While we believe that the PRIIP’s KID is a step forward regarding the standardization of relevant information to consumers of investment products. At the same time, we are also attentive to the concerns raised in its implementation. We recently launched a process to make targeted changes to the KID. We also see benefit in limiting the delay to a wider review of PRIIPs that was due to take place this year. Furthermore, it is critical that the same rules apply across all types of packaged investment products, including Undertakings for Collective Investment in Transferable Securities, the so called, UCITS, to achieve the aim of comparability and avoid consumers receiving different types of information.
On the occupational pensions sector, EIOPA recently published a guidance on the implementation of IORP II in relation to the Pension Benefit Statement, an important pillar in the provision of pension information.
The Pension Benefit Statement’s main goal is to provide important information such as the current situation of the pension scheme member regarding the accrual of pension benefits, projecting future retirement benefits, to enable retirement planning and help the member to take informed decisions.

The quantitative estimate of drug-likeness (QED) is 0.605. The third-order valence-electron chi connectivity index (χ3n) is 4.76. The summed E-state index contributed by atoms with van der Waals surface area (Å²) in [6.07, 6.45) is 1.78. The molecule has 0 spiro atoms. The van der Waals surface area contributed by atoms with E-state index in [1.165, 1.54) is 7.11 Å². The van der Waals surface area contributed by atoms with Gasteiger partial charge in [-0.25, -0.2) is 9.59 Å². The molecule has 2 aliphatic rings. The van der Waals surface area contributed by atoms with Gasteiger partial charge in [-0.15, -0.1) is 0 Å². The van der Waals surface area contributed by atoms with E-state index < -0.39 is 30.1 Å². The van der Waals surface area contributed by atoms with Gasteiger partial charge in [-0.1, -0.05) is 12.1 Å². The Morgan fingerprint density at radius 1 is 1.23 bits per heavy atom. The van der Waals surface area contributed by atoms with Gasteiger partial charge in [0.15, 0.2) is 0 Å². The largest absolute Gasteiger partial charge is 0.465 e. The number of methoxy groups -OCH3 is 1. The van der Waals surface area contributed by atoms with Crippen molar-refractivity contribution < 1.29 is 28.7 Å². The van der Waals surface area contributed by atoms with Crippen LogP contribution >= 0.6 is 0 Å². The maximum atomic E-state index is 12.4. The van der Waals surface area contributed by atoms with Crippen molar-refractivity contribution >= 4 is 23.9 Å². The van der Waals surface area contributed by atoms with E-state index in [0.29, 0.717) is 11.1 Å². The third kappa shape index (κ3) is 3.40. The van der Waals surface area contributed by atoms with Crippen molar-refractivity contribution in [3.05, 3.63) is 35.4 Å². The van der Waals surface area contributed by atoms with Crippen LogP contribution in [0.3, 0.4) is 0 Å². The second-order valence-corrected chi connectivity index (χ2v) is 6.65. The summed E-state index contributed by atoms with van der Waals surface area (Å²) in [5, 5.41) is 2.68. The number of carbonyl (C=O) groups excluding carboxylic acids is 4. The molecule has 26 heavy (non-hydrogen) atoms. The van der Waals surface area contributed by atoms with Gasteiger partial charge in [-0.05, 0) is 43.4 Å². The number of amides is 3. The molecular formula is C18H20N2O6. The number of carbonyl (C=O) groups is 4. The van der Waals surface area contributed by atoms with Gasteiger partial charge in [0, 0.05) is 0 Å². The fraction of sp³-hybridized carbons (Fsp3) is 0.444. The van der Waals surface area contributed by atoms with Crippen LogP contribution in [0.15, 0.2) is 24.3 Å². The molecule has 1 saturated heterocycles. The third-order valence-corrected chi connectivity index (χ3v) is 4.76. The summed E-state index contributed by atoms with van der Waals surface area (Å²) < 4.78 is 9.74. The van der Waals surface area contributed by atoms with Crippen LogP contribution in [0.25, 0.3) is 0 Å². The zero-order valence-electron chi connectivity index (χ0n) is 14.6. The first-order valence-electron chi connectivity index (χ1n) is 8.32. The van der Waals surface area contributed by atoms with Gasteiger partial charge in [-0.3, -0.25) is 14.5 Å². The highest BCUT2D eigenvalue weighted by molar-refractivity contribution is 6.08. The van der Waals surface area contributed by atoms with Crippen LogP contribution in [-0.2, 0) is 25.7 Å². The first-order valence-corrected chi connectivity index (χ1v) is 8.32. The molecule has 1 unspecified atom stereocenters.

EIOPA identified a number of guiding principles for the design and content of a Pension Benefit Statement. It should be based on a behavioural approach to facilitate a member's decisions about retirement savings. The information should be layered to help the member to find key information at a glance and to navigate easily through the content to find the answers to the questions.
Very importantly, the Pension Benefit Statement should enable the member to understand the impact of costs on pension entitlements and to compare pension scheme cost levels.
EIOPA will continue to promote consistent practices at national level, including the development of examples of standardised designs of the Pension Benefit Statement.